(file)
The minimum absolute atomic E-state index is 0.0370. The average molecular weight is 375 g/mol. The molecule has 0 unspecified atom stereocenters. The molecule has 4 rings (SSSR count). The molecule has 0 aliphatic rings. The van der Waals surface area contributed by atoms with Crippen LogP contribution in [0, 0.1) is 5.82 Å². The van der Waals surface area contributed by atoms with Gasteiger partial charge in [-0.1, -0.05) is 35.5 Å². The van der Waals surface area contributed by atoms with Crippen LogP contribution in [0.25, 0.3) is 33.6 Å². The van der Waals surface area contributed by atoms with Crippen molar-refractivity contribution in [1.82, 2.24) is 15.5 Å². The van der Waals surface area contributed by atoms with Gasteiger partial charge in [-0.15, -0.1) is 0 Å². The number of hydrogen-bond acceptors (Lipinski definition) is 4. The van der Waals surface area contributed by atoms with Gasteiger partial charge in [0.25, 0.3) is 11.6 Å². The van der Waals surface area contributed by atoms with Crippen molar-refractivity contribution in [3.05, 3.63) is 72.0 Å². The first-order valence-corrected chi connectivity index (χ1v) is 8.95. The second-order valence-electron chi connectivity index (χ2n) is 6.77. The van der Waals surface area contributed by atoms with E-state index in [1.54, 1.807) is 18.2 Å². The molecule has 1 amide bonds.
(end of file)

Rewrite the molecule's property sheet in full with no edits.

The minimum absolute atomic E-state index is 0.0370. The average molecular weight is 375 g/mol. The molecule has 0 unspecified atom stereocenters. The molecule has 4 rings (SSSR count). The molecule has 0 aliphatic rings. The van der Waals surface area contributed by atoms with Crippen LogP contribution in [0, 0.1) is 5.82 Å². The van der Waals surface area contributed by atoms with Gasteiger partial charge in [-0.1, -0.05) is 35.5 Å². The van der Waals surface area contributed by atoms with Crippen LogP contribution in [0.25, 0.3) is 33.6 Å². The van der Waals surface area contributed by atoms with Crippen molar-refractivity contribution in [1.82, 2.24) is 15.5 Å². The van der Waals surface area contributed by atoms with Gasteiger partial charge in [-0.15, -0.1) is 0 Å². The number of hydrogen-bond acceptors (Lipinski definition) is 4. The van der Waals surface area contributed by atoms with Gasteiger partial charge in [0.25, 0.3) is 11.6 Å². The van der Waals surface area contributed by atoms with Crippen molar-refractivity contribution in [3.05, 3.63) is 72.0 Å². The first-order valence-corrected chi connectivity index (χ1v) is 8.95. The second-order valence-electron chi connectivity index (χ2n) is 6.77. The van der Waals surface area contributed by atoms with E-state index in [1.54, 1.807) is 18.2 Å². The molecule has 1 amide bonds.